Buffalo, N.Y.’s 48 hours to navigate a mission-critical transition to remote work
In Buffalo, N.Y., 311 is a vital lifeline for the city, providing an always-on call resource for the city’s 250,000 residents to reach city government. When the COVID-19 pandemic prompted a stay-at-home order, city officials knew a surge of calls was coming, and they needed to act fast to keep their front-line communications channel open. The Division of Citizen Services – a critical link between City Hall and Buffalo residents – had 48 hours to reconfigure the 311 Call & Resolution Center for remote work.
311 call and resolution center
While an online portal and app to log requests for city residents exists, the 311 Call & Resolution Center remains the primary route of communication for Buffalo residents to voice their concerns to City Hall – a necessary channel, especially amidst a pandemic. The center averaged 600 calls a day in normal times, about routine city services such as waste collection and streetlight and pothole repairs. When the pandemic hit calls increased to approximately 5,000 to 6,000 a day, as residents sought information about COVID-19 testing and unemployment benefits, among other issues created by the pandemic.
On a Friday in March, agents at the 311 Call & Resolution Center, like the majority of city employees, were instructed to begin working from home on the following Monday. But the city didn’t have infrastructure that would enable remote call-center operations, and employees weren’t accustomed to working from home. A solution was critically needed to maintain call center operations remotely – to answer calls from concerned residents and have secure access to city information and the latest guidance. And given the nature of the center operations, all of this needed to take place over the course of one weekend.
Enter Cisco and the University of Buffalo
As the city’s IT team explored its options for remote call-center operations, Cisco – a long-term advisor– suggested the team speak with the University of Buffalo. The University of Buffalo had been using Cisco Expressway for some time to deliver highly secure access to collaboration workloads. It also uses Cisco Unified Communications Manager (UCM) to provide reliable, secure, and scalable, call control and session management.
“Over the years working with Cisco, we’ve developed procedures and standardized solutions that help us in our day-to-day work. We’d proven to ourselves we can scale up and deploy quickly to our faculty and staff as needed. Could we do the same for the city? You bet,” said Adam Pawlowski, IT Communications Systems Engineer at the University of Buffalo.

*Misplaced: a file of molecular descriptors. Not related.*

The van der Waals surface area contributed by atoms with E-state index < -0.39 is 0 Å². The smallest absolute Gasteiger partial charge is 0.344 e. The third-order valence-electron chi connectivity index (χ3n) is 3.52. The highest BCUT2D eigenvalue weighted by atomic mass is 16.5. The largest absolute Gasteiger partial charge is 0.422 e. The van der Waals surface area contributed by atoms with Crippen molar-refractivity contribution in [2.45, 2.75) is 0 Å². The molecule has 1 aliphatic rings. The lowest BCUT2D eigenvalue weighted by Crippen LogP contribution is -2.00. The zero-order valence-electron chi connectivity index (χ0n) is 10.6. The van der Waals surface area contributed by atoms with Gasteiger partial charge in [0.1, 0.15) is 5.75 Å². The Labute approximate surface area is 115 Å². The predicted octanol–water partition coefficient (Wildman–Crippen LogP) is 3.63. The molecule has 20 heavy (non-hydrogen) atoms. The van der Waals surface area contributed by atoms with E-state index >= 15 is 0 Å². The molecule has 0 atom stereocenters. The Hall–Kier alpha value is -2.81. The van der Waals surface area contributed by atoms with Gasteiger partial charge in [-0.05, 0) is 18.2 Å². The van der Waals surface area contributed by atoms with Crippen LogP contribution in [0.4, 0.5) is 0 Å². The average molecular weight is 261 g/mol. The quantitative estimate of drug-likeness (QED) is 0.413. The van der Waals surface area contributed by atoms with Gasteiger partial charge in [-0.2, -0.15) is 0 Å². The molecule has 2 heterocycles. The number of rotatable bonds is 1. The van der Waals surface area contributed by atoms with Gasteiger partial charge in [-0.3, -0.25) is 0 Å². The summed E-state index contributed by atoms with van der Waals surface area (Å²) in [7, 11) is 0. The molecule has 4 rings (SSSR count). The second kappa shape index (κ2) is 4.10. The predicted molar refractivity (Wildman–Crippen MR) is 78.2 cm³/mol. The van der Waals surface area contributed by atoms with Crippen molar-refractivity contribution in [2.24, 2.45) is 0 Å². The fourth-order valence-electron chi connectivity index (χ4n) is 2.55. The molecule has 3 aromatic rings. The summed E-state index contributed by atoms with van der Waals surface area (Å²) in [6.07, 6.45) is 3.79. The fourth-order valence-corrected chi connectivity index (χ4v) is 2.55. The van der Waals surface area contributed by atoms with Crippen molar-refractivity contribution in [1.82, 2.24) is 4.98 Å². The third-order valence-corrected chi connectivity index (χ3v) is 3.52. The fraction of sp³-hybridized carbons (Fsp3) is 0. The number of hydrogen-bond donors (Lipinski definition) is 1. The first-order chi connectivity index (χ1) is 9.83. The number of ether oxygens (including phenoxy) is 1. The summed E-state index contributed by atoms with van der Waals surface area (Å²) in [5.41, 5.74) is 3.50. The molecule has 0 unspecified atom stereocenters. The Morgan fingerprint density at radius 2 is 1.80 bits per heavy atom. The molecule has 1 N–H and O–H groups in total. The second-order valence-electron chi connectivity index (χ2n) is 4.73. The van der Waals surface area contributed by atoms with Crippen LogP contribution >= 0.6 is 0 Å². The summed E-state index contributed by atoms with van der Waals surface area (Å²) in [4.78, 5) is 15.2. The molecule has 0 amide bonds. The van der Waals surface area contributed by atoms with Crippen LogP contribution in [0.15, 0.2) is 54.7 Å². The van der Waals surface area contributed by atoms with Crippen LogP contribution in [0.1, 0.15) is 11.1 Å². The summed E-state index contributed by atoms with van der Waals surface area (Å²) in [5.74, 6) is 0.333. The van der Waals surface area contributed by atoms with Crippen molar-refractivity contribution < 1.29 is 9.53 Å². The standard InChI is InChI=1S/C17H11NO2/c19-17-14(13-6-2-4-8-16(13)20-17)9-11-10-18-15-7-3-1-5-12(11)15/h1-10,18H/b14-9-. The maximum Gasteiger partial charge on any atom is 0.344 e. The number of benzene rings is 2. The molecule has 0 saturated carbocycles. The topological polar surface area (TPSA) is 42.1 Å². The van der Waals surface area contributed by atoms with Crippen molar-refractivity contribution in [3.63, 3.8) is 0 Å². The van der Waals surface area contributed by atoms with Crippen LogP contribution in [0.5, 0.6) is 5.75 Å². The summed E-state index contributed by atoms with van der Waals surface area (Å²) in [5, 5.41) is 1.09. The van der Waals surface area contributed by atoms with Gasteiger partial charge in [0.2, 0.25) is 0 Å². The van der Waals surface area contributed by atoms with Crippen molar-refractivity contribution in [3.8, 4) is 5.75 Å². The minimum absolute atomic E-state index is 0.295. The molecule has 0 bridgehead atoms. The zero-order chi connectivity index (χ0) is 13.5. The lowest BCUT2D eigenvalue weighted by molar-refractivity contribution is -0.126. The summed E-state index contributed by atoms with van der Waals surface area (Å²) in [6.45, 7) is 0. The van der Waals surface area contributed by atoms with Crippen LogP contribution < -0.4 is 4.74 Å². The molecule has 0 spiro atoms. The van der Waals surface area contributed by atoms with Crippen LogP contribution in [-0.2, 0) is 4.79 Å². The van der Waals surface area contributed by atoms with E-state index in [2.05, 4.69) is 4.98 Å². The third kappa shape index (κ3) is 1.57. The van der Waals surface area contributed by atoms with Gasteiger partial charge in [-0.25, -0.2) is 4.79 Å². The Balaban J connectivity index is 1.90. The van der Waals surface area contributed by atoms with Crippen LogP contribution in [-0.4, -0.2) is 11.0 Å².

Over the weekend, city, university and Cisco staff worked together to connect the university into Cisco Webex Contact Center for the City of Buffalo and provide the link between the phones for remote workers and the call center application City Hall runs within Webex. From there, the 311 number was connected to the university system, allowing a seamless transition of operations to remote work. New phones, headsets, and training information was delivered to call center agents’ homes on Sunday.
48 hours later
Come Monday morning at 8:30 am, calls from Buffalo residents were answered by call center agents, who quickly adapted to the new system. Vital city communications continued unabated. Navigating a mission-critical situation such as this one during a peak of the COVID-19 pandemic and new remote work territory was no easy feat, and countless hours were spent working towards this accomplishment.
“We were able to bring in new users, quickly and securely, using tried and true, repeatable methods and procedures,” Pawlowski said. “With our experience on campus being nimble and constantly adding new users, we knew we could respond to this challenge and it was going to work.”
Moving forward, we feel confident that Buffalo, New York – the City of Good Neighbors – can use technology to more quickly and more reliably answer the call and respond to our citizens in a pandemic and beyond.
Oswaldo Mestre Jr. is the Chief Service Officer and Director of the Citizen Services for the City of Buffalo and serves as the City’s ombudsman. Appointed by Mayor Byron W. Brown in January 2006, Director Mestre leads the administration of the Mayor’s Call & Resolution Center and various special programs designed to address the needs of Buffalo’s neighborhoods, such as the implementation of the city’s new 311 Call & Resolution center recently awarded and designated as a “Citizen–Engaged Community” by the Public Technology Institute, Inc. for 2010-2012 and 2012-2014.